|Envia has developed Li-ion cells with an energy density of 400 Wh/kg using its proprietary HCMR cathode and Silicon-Carbon Composite anode. Credit: Envia Systems. Click to enlarge.|
Envia Systems, the developer of high energy density Li-ion batteries using nano silicon-carbon composite anodes and high capacity layered-layered manganese composite cathodes (earlier post), will announce at the Advanced Research Projects Agency - Energy (ARPA-E) Energy Innovation Summit (EIS) this week that it has produced Li-ion cells offering an energy density of 400 Wh/kg.
Demonstrated in a 40 Ah pouch cell, the new system could lower Li-ion cell costs to $180/kWh, according to Sujeet Kumar, Co-founder, President & CTO, with further reductions to come. The cells feature active materials with high specific capacity: a 300 mAh/g cathode and nano Si-C composite anode with a capacity of 1600 mAh/g. Kumar said that the results have been verified by ARPA-E at an independent cell test facility.
|Cost roadmap. Source: Envia Systems. Click to enlarge.|
In 2010, Envia Systems was awarded a $4-million grant from ARPA-E and another $1 million from the California Energy Commission (CEC) to support development of the high energy density Li-ion storage technology, targeted at plug-in hybrid and electric vehicles. Earlier this month at the Advanced Automotive Battery Conference, Kumar presented some of the details around the development of its high energy density cells.
HCMR Cathode. Envia’s cathode—which they have labeled “high capacity Manganese rich” (HCMR)—is a lithium-rich layered-layered Li2MnO3·LiMO2 composite. The HCMR composite cathode materials offer twice the specific capacity and lower cost compared to more conventional cathode materials such as LiCoO2 , LiMn2O4, and LiFePO4.
Lithium-rich layered-layered composite cathode can suffer from high irreversible capacity loss (IRCL), which is very undesirable; oxygen loss, which can lead to gassing in pouch cells; high DC-resistance and onset of rise in DC-R at higher SOC; fade in average voltage upon cycling; and high Mn dissolution leading to poor cycle life and calendar life.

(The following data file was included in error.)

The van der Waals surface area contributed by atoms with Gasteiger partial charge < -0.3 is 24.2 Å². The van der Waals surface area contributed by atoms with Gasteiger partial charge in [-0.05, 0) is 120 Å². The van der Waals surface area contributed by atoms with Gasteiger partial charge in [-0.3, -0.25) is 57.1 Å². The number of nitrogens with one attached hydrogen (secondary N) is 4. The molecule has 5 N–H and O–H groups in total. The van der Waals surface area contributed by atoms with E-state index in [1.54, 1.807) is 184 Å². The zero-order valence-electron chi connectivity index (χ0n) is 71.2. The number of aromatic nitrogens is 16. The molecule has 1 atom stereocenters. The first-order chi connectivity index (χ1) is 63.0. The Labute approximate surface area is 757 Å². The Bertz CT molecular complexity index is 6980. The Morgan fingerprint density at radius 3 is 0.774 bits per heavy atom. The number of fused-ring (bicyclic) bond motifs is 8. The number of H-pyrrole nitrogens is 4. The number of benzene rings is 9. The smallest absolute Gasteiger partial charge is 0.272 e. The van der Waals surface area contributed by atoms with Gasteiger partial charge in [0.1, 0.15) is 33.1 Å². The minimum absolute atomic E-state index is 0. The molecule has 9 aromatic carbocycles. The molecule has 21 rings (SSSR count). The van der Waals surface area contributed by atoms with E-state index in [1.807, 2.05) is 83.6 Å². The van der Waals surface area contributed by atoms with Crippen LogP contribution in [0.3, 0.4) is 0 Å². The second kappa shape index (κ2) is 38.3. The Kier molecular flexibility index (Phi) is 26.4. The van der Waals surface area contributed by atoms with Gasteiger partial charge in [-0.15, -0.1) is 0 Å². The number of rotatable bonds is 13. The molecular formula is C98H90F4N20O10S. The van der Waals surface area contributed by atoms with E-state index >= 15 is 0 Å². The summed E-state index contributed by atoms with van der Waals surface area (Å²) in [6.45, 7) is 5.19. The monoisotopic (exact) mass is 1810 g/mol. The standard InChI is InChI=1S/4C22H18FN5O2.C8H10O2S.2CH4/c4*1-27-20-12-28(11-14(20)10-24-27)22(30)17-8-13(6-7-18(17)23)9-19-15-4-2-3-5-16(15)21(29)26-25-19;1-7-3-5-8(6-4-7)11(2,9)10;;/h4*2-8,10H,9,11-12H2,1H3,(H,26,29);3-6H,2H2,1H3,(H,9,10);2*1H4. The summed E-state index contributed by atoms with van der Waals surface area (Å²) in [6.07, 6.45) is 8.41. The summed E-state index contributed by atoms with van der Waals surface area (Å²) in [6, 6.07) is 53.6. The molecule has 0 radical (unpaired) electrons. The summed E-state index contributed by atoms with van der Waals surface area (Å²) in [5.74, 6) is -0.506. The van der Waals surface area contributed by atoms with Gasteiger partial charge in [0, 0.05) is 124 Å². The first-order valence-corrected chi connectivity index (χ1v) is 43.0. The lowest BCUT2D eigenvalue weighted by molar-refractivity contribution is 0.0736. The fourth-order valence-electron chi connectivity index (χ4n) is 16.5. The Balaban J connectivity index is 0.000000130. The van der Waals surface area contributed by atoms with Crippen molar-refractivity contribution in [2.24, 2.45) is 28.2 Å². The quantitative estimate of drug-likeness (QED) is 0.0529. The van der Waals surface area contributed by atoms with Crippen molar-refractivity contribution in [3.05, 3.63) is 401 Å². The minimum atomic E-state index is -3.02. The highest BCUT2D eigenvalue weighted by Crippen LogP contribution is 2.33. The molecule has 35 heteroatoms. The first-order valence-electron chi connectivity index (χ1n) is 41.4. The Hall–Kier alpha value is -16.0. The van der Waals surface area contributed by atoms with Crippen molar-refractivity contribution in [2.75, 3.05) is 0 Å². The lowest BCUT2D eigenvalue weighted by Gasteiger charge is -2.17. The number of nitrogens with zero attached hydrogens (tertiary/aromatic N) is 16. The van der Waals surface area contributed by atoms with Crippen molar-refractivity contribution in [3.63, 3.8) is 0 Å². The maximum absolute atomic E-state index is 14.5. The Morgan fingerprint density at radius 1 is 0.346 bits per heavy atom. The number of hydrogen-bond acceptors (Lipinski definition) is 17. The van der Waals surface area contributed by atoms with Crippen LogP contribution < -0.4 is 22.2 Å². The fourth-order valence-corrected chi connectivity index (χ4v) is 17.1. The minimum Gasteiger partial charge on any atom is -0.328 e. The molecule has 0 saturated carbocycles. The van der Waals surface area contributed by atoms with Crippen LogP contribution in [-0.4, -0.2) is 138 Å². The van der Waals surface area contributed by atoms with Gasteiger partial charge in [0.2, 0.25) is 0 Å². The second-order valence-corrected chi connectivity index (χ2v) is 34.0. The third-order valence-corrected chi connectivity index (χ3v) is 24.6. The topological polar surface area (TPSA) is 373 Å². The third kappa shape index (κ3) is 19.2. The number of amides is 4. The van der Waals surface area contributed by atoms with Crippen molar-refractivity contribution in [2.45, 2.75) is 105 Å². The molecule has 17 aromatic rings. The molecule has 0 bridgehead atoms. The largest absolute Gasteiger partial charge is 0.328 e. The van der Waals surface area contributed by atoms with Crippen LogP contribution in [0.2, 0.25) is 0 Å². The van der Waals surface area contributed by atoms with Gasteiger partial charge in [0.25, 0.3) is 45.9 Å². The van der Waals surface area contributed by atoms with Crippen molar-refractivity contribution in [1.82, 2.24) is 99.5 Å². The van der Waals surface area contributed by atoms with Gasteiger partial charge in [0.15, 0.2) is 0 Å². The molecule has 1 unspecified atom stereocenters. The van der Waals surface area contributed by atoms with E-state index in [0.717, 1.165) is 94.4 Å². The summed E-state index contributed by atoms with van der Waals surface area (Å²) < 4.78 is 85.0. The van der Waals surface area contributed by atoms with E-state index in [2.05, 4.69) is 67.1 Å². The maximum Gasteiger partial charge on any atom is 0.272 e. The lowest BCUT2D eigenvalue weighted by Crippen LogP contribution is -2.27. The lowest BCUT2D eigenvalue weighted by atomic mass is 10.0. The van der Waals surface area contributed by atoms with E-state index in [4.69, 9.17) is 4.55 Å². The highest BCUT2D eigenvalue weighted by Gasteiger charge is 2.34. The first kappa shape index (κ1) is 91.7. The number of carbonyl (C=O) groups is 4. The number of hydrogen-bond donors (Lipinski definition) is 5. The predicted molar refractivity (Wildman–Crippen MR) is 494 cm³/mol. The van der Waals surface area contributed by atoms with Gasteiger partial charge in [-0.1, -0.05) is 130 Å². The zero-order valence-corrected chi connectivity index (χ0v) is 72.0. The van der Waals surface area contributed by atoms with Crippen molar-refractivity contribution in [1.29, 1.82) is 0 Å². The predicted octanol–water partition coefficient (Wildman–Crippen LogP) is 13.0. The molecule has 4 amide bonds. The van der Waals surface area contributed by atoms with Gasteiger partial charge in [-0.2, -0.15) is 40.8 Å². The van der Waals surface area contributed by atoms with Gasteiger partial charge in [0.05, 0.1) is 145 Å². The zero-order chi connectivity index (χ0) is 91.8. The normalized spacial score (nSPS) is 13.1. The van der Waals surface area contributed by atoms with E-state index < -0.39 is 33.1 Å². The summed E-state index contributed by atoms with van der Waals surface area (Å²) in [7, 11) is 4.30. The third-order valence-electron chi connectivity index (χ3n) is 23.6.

By engineering the cathode composition, structure, dopants, morphology and nano-coating, Envia is able to precisely control and tune the specific capacity, cycle life, calendar life, rate capability and physical properties of the material to match any application, overcoming those obstacles, Kumar said.
The HCMR cathode materials offer capacity of 220-295 mAh/g, and power of >1200 W/kg; cycle life @ 80% DOD is more than 1,000.
|Envia HCMR vs. other Li-rich chemistries|
|Cycle life @ 80% DOD||>1000||<200|
|Operating environment||-30 to 55 °C||RT to 45 °C|
|Process Scalability||100s kg||small|
Si-C Anode. While silicon can show very high specific capacities (~4000 mAh/g) as a anode material, it suffers from poor cycle life due to pulverization resulting from the large volume expansion during Li alloying/de-alloying.
Envia nano-engineered its Si-C anodes with a resulting high capacity (1530 mAh/g reversible capacity at C/3); good rate capability (95.5% capacity retention from C/20 to C/3); and good cycling performance (90% capacity retention after 50 cycles in a half cell).
HCMR/Silicon Composite Full Cells. Combining the cathode and anode in 2032 coin cells, Envia delivered high cathode capacity (250 mAh/g capacity at loading level> 25 mg/cm2) and high anode loading density (1530 mAh/g capacity at loading >5mg/cm2).
GCC will be speaking further with Sujeet Kumar at the ARPA-E EIS this week about the new Envia cell.